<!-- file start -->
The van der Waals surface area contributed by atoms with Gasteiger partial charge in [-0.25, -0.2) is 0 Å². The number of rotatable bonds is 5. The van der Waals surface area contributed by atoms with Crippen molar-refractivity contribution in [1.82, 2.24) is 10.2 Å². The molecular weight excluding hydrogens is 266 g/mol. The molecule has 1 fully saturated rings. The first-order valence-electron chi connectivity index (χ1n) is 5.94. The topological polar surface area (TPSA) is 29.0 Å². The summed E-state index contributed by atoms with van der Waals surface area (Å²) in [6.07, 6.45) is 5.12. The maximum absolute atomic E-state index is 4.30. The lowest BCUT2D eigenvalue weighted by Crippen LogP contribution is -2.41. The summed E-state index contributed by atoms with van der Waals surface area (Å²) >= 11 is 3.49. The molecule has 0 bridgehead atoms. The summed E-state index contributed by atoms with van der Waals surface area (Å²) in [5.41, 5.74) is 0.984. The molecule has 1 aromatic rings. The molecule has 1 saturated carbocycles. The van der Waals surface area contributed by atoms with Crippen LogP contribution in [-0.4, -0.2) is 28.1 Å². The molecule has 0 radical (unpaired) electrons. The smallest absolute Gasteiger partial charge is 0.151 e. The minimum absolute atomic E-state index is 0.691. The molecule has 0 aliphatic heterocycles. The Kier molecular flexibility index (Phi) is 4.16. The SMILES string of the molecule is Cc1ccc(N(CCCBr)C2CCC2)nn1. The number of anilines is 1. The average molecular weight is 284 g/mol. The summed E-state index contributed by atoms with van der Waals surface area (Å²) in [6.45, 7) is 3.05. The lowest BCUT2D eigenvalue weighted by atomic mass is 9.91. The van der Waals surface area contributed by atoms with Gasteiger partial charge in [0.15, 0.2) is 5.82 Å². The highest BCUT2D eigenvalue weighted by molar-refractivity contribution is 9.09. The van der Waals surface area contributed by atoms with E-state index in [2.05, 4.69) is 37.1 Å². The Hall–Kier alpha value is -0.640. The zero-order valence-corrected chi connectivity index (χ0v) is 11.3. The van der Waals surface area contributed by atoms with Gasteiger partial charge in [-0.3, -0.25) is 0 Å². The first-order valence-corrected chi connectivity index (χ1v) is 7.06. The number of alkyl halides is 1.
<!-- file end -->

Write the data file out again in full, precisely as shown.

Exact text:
The van der Waals surface area contributed by atoms with Gasteiger partial charge in [-0.25, -0.2) is 0 Å². The number of rotatable bonds is 5. The van der Waals surface area contributed by atoms with Crippen molar-refractivity contribution in [1.82, 2.24) is 10.2 Å². The molecular weight excluding hydrogens is 266 g/mol. The molecule has 1 fully saturated rings. The first-order valence-electron chi connectivity index (χ1n) is 5.94. The topological polar surface area (TPSA) is 29.0 Å². The summed E-state index contributed by atoms with van der Waals surface area (Å²) in [6.07, 6.45) is 5.12. The maximum absolute atomic E-state index is 4.30. The lowest BCUT2D eigenvalue weighted by Crippen LogP contribution is -2.41. The summed E-state index contributed by atoms with van der Waals surface area (Å²) >= 11 is 3.49. The molecule has 0 bridgehead atoms. The summed E-state index contributed by atoms with van der Waals surface area (Å²) in [5.41, 5.74) is 0.984. The molecule has 1 aromatic rings. The molecule has 1 saturated carbocycles. The van der Waals surface area contributed by atoms with Crippen LogP contribution in [-0.4, -0.2) is 28.1 Å². The molecule has 0 radical (unpaired) electrons. The smallest absolute Gasteiger partial charge is 0.151 e. The minimum absolute atomic E-state index is 0.691. The molecule has 0 aliphatic heterocycles. The Kier molecular flexibility index (Phi) is 4.16. The SMILES string of the molecule is Cc1ccc(N(CCCBr)C2CCC2)nn1. The number of anilines is 1. The average molecular weight is 284 g/mol. The summed E-state index contributed by atoms with van der Waals surface area (Å²) in [6.45, 7) is 3.05. The lowest BCUT2D eigenvalue weighted by atomic mass is 9.91. The van der Waals surface area contributed by atoms with Gasteiger partial charge in [0.15, 0.2) is 5.82 Å². The highest BCUT2D eigenvalue weighted by molar-refractivity contribution is 9.09. The van der Waals surface area contributed by atoms with E-state index in [2.05, 4.69) is 37.1 Å². The Hall–Kier alpha value is -0.640. The zero-order valence-corrected chi connectivity index (χ0v) is 11.3. The van der Waals surface area contributed by atoms with Gasteiger partial charge in [-0.3, -0.25) is 0 Å². The first-order valence-corrected chi connectivity index (χ1v) is 7.06. The number of alkyl halides is 1.